Friday, December 17, 2010

True Grit: Not a great Cohen film, but a great Western

One thing people need to be careful of when watching remakes of movies is the nostalgia factor. That’s when a person has seen the original film a considerably long time ago, and over the years has built ups some sort of standard of the movie made from their memories. This standard they take into the theater when they go and see the remake, and because of nostalgia, incorrectly deem the new movie far worse or better than their memories of the original. There are two problems to this approach. The first is that any film should be judged on it’s own merit, let alone someone’s memories of a previous film. Secondly, usually people’s memories of a movie are wildly skewed. They take something they may have a fond memory of and put it on a pedestal. More often than not however, the original wasn’t that good to begin with. Take my experience with the original Clash of the Titans and the original Tron. I always remembered how awesome they were when I watched them as a kid, but seeing them more recently has proven that they do not age well and really weren’t that good to begin with. All that being said, anyone who actually goes down the path of making a ‘Remake’ consciously knows they are stepping into this nostalgia factor situation, and therefore I say all’s fair in the comparison department.

The original True Grit is not the cinematic masterpiece that everyone pretends to remember. It actually was quite an odd movie with John Wayne playing a colorful and unlikable fellow ‘Rooster’ Coburn. It was fraught with a lot of slow moments and wasn’t nearly as creative as some of the westerns of the time. The problem here as far as the nostalgia factor is concerned is that it was JOHN WAYNE! Luckily we have the Cohen brothers who are brave enough to attempt a remake starring the cinematic sacred cow of westerns. Here, the ‘Rooster character is played by Jeff bridges, with all the scraggly voice nonchalant-ness that screams more ‘The Dude’ from the Big Lebowski than a disgruntled US Marshall who is forced into being saddled next to comedic Texas Ranger (Matt Damon) and a little girl. It’s this Trio that carries the movie. Good thing since they are in every shot. No disrespect to Damon or Bridges…but its little Hailee Steinfeld as Mattie Ross who steals every scene she’s in. A little fireball of resolute temper she is proper and cordial in all the wrong ways and beyond stubborn. For a lot of the film we forget she’s even a little girl, except that the filmmakers keep reminding us over and over.

What really surprised me is how much this film felt like a traditional western. “what did you think you were going to watch” you may ask? Well, the Cohen Brothers have never bee traditional anything. Look at any of their films and you will see the quirkiest examinations of characters and frank depiction of unrestrained violence as very signature to a particularly interesting style. After watching Oh Brother, Where art Thou and No Country for Old Men, one should rightfully assume that this would also pack a few surprises. But strait across the board this is a shoot-em-up, ride the trail kind of western with not much by way of surprises, introspection, off kilter characters or even black humor. This I would argue may be their most strait forward movie to date. Perhaps the; lack of style can be attributed to the fact that they try to span a lot of different genres. Comedy, action, drama, western, etc. are all on display here which doesn’t leave much room for experimentation or bucking conventional trends like so many of their other movies do.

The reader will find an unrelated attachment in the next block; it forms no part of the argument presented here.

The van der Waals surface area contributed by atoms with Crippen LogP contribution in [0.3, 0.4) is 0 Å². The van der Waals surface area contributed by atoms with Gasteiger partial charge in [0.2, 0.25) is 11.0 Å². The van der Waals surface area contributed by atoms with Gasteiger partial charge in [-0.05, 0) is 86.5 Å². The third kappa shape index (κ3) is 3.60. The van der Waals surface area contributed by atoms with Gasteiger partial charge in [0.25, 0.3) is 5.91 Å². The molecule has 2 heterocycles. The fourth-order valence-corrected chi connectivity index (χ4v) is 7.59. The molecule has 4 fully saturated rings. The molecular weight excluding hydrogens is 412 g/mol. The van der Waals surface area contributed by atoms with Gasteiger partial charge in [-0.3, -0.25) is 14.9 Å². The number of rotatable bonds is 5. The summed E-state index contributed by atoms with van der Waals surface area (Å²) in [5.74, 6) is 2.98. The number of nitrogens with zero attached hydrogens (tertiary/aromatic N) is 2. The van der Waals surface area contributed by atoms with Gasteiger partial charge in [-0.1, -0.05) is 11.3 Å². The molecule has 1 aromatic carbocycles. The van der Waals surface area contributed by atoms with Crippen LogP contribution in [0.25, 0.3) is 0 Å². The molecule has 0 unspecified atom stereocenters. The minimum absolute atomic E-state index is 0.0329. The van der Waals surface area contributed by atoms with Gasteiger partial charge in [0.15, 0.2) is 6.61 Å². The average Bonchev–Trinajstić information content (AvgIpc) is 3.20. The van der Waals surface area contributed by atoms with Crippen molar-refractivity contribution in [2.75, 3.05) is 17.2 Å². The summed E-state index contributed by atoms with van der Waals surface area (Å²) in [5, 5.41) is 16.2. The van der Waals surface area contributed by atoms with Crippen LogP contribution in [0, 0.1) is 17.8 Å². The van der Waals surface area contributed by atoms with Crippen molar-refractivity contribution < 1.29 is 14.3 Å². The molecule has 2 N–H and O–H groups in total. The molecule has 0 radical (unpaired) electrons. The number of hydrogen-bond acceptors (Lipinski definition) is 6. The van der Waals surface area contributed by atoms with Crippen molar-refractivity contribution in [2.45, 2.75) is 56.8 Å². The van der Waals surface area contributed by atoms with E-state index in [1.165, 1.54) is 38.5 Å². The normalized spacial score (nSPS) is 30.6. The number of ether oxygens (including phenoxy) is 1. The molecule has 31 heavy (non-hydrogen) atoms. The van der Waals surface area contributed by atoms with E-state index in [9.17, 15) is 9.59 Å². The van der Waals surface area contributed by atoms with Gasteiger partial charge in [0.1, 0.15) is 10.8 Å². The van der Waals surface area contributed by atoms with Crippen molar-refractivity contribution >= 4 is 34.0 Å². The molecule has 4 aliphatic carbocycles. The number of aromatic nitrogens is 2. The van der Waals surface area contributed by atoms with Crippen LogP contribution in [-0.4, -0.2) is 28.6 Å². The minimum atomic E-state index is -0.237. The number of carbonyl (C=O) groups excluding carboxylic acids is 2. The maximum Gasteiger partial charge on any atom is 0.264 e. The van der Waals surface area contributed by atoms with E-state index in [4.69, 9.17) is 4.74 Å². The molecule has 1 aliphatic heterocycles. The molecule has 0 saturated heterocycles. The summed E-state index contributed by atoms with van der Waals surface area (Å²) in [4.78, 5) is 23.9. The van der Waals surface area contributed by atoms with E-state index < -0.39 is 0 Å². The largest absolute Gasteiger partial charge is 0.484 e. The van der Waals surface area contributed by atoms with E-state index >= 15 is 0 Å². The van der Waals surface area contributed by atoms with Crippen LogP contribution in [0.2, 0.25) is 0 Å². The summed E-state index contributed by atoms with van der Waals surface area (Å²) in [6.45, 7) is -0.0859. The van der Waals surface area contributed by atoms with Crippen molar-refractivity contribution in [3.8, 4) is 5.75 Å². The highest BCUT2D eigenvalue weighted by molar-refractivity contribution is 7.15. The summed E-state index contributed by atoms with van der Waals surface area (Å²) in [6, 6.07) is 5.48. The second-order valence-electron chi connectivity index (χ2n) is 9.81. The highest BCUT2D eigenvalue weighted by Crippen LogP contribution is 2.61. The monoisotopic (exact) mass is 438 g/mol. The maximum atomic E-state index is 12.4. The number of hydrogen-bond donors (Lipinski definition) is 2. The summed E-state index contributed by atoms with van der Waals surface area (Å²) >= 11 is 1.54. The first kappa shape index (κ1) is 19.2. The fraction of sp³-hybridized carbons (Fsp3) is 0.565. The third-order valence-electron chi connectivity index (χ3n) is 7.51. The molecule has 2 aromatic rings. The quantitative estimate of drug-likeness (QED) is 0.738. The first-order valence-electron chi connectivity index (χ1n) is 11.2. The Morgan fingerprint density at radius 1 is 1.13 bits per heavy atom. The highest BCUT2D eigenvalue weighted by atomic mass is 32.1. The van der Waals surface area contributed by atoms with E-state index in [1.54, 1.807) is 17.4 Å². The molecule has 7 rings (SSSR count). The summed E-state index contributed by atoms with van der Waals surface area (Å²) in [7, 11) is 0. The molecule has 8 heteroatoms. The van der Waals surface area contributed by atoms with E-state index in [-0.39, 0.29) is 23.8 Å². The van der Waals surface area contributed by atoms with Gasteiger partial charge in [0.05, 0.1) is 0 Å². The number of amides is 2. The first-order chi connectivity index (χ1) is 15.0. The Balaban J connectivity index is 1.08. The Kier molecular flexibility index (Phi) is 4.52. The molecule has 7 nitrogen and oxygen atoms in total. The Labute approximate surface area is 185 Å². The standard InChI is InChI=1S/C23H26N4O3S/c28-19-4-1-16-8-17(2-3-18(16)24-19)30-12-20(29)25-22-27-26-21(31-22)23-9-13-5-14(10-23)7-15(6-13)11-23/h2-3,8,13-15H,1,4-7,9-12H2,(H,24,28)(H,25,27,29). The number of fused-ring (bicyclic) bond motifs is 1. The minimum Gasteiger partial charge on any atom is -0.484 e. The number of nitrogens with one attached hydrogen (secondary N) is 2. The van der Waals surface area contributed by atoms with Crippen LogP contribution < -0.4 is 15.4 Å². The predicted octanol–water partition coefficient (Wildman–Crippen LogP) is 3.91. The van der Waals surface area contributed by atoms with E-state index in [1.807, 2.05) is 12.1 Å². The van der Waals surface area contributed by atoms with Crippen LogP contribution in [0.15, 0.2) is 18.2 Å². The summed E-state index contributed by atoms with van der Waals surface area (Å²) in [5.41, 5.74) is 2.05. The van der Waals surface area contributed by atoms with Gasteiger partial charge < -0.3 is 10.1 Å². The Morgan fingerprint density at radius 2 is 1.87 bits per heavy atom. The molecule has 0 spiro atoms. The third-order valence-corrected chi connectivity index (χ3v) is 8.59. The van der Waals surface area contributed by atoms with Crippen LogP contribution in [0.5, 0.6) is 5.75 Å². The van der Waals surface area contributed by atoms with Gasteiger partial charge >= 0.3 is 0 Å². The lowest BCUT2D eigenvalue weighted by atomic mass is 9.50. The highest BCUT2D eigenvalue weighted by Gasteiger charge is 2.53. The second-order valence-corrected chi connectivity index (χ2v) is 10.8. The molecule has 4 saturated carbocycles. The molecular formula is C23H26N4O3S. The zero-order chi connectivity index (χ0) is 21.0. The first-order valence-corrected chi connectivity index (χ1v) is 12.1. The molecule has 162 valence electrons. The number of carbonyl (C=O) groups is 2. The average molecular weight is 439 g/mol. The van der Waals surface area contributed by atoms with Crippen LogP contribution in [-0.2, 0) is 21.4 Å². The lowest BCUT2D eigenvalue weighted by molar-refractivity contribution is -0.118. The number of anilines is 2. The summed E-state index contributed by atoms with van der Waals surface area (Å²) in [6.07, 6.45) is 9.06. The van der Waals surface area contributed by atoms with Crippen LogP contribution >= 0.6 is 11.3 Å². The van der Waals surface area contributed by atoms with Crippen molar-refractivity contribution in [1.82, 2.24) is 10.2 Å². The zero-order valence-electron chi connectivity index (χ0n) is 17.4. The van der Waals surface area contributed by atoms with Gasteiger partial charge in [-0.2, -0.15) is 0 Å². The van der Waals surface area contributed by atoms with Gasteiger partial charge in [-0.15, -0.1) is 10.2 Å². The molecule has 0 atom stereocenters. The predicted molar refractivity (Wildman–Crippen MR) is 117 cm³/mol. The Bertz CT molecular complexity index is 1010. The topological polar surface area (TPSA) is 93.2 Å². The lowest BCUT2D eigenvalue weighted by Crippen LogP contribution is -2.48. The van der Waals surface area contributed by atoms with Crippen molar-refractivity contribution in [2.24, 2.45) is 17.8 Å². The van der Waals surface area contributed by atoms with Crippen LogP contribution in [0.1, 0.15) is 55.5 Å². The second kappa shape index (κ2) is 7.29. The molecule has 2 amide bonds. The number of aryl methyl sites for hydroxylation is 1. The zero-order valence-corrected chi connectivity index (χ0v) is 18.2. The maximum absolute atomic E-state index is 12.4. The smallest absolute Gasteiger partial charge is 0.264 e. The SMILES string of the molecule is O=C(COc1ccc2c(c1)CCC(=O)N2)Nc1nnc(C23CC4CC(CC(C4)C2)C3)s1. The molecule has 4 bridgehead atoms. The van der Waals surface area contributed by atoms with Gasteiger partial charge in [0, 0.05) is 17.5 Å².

The lack of the Cohen style is actually a good thing here. Rarely will you see a movie where you laugh about loud one minute only to be horrified by violence the next. Rarely is there a film where you are so engrossed in the characters that you forget their acting, and most importantly it’s a Cohen brother film that doesn’t draw attention to the fact that it’s a movie. Most of the films by these brethren have so many homages, quirks, tricks and scenes that take you out of the film; they become exercises in self-reflectivity and awareness. Here, the movie doesn’t mind being just a movie. It’s telling a story without all the normal minimalist embellishments which makes for a much more fulfilling experience, despite the fact that nothing feels new or clever like in their other movies.

The special effects could have been much better and I am sad that Josh Brolin only had a very small role. He was fun. Other than that, this is quite a worthy western. Maybe not John Wayne worthy (I’ll take the Searchers any day) but good enough to do the genres proud. Taking into consideration the nostalgia factor, I won’t be surprised that many people leave shaking their heads at how it wasn’t as good as the predecessor. Only time will truly tell, but right off the bat I believe the Cohen’s have done the Wayne classic proud. There’s plenty that the film tips its hat too, but it’s enough of an original on it’s own right to merit its own viewing, despite how much you love John Wayne. It may not have the charm of the original, but it’s a better movie.

Final Consensus:
See it now!!!!
See it in theaters!!!
Rent it on DVD/BluRay!!
Wait for it on TV!
Don’t Bother

Post a Comment